So as business owners, employers, and landlords we have an obligation and a moral imperative to keep people in our employ, under our care and in our buildings safe.

Shouldn’t we therefore do everything we can to ensure this?  In modern society is simple compliance, or adherence to the minimum requirement enough?  We are rarely satisfied with the minimum of anything so why should we be when it comes to fire safety?  Furthermore, when we realise the inefficiencies of a system that is based upon signage developed in the 1970’s, isn’t it time we all felt obliged to fit the latest and best solution to help minimise risk and keep our buildings and our people safe no matter what? 

Can we really go home to sleep soundly with peace of mind having achieved or maintained the minimum safety levels in our buildings?  Is this the way a truly responsible person should feel? 

If we know dynamic signage is basically twice as effective than the conventional running man, perhaps we have the moral imperative to do something about and buy or specify it today.


If you recognise and appreciate the benefits of dynamic but are concerned about cost or feel compliance to be adequate, please remember that there are many other things to consider before saying no.

Apart from helping to save lives, it can help make your life easier, reducing risk, increasing control and enabling change.  It can save you money through enabling complex structural solutions to pass formal scrutiny without significant and costly change.

When it comes to health and safety, surely as responsible people we have an obligation to challenge the status quo aiming for performance beyond mere compliance?  Even as a tenant, we have responsibility to ensure the buildings and spaces we use are safe and why not demand the best?

Whether your issue or need is structural, operational, aspirational or personal make the time to find out how dynamic signage is the ‘smart’ solution.

Award Winning

Award winning

Evaclite Emergency Exit Signs and the team is multi-award winning and has been fortunate enough to secure some significant awards already:

Winner;            Fire Innovation of the Year – Security & Fire Excellence Awards 2018

Runner-up;       Safety & Health Excellence (SHE) awards 2019

Finalist;            Safety & Health Excellence (SHE) awards 2020

Here we have our beloved MD, Bernard Ashford receiving the award for Fire Innovation of the Year from, amongst others, James Nesbitt:

Reducing Risk

Reducing risk

Anyone familiar with designing, building or managing a property will be familiar with risk.  They will also be keen to manage and minimise this risk.

In the case of an emergency, particularly a fire, every second counts and risk can increase significantly over time. 

When it comes to the alarm sounding and then trying to evacuate a building, several things need to be considered.

This process looks like this:

Firstly, we need to consider people, us, and how we reach to external stimuli, specifically in this case the fire alarm.  We all behave differently depending on the situation.  In an emergency we can take time to realise what we are hearing, decide how we are going to react and then to actually do what we have decided.  This takes time, is slowed by stressful situations and risk increases as this process slows.  Anything that helps speed this up then is a good thing.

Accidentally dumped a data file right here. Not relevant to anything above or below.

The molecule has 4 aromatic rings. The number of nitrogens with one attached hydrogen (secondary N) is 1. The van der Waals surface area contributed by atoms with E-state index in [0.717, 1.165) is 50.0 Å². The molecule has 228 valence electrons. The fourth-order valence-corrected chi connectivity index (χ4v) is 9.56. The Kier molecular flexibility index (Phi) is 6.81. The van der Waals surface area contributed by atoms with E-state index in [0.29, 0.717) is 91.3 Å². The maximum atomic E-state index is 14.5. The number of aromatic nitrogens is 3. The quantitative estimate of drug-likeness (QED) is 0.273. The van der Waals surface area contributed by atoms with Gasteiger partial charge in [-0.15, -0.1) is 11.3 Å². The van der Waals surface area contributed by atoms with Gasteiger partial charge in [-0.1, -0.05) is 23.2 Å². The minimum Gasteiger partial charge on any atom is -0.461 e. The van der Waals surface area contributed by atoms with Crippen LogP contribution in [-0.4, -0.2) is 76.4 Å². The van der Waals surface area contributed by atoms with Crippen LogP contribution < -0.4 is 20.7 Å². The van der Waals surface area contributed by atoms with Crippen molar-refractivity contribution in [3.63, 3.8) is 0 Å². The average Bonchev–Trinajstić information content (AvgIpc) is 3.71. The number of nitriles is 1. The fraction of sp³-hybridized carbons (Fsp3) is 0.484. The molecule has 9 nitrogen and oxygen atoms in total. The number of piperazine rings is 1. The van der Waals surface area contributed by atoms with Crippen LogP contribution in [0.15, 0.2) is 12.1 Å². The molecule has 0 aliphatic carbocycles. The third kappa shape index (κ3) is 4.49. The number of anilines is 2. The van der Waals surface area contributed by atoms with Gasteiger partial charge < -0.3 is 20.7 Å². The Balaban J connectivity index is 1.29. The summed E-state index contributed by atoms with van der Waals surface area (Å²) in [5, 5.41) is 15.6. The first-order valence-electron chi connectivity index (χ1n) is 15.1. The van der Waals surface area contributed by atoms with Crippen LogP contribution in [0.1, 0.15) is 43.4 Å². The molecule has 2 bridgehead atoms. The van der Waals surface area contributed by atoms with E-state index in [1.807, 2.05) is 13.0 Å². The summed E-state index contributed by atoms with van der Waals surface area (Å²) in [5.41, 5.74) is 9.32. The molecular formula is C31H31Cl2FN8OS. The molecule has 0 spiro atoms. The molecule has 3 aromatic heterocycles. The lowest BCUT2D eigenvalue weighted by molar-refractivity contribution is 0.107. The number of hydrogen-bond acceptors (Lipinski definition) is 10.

Two other critical things to consider are how long you need to get out of the building (the RSET; Required Safe Egress Time – which is generally a fixed amount of time) and how long you have got to get out (the ASET; Available Safe Egress Time – which is variable and generally a reducing amount of time).

Understandably, the ASET minus the RSET must be positive to be safe.  In others words you have long enough to exit the building safely in as many emergency situations as possible.

As such, fire engineers build in a ‘Safety Factor’ something that builds as big a cushion of time as possible between these two numbers.  A contingency for the unanticipated.

This is what Evaclite dynamic signage does.  It helps ensure the maximum difference between the RSET and ASET. 

Not only does it halve decision making time but it also increases the safety margin by increasing the speed and efficiency of the evacuation when compared with conventional signage, whatever the circumstances.

This helps allow for daily life, the bicycle in the corridor, the delivery in the lift lobby or the group of guests being shown round the office. 

It hence reduces risk, makes buildings safer and helps save lives.

Fire safety: How responsible are you?

Fire safety: How responsible are you?

We’re involved in managing buildings; we all know our responsibilities when it comes to fire safety, right?

We all know that should we have a visit from our local fire and rescue authority to check our fire procedures and prevention measures that they can act if they think our measures are inadequate.

We are also well aware that this could result in one of the following:

Alterations notice the building has high safety risks should its use change (and changing use is real possibility these days)

Enforcement notice an instruction to make changes if there are high risks that are not being managed effectively

Prohibition notice an instruction to immediately prohibit access or even close the building based upon the level of apparent risk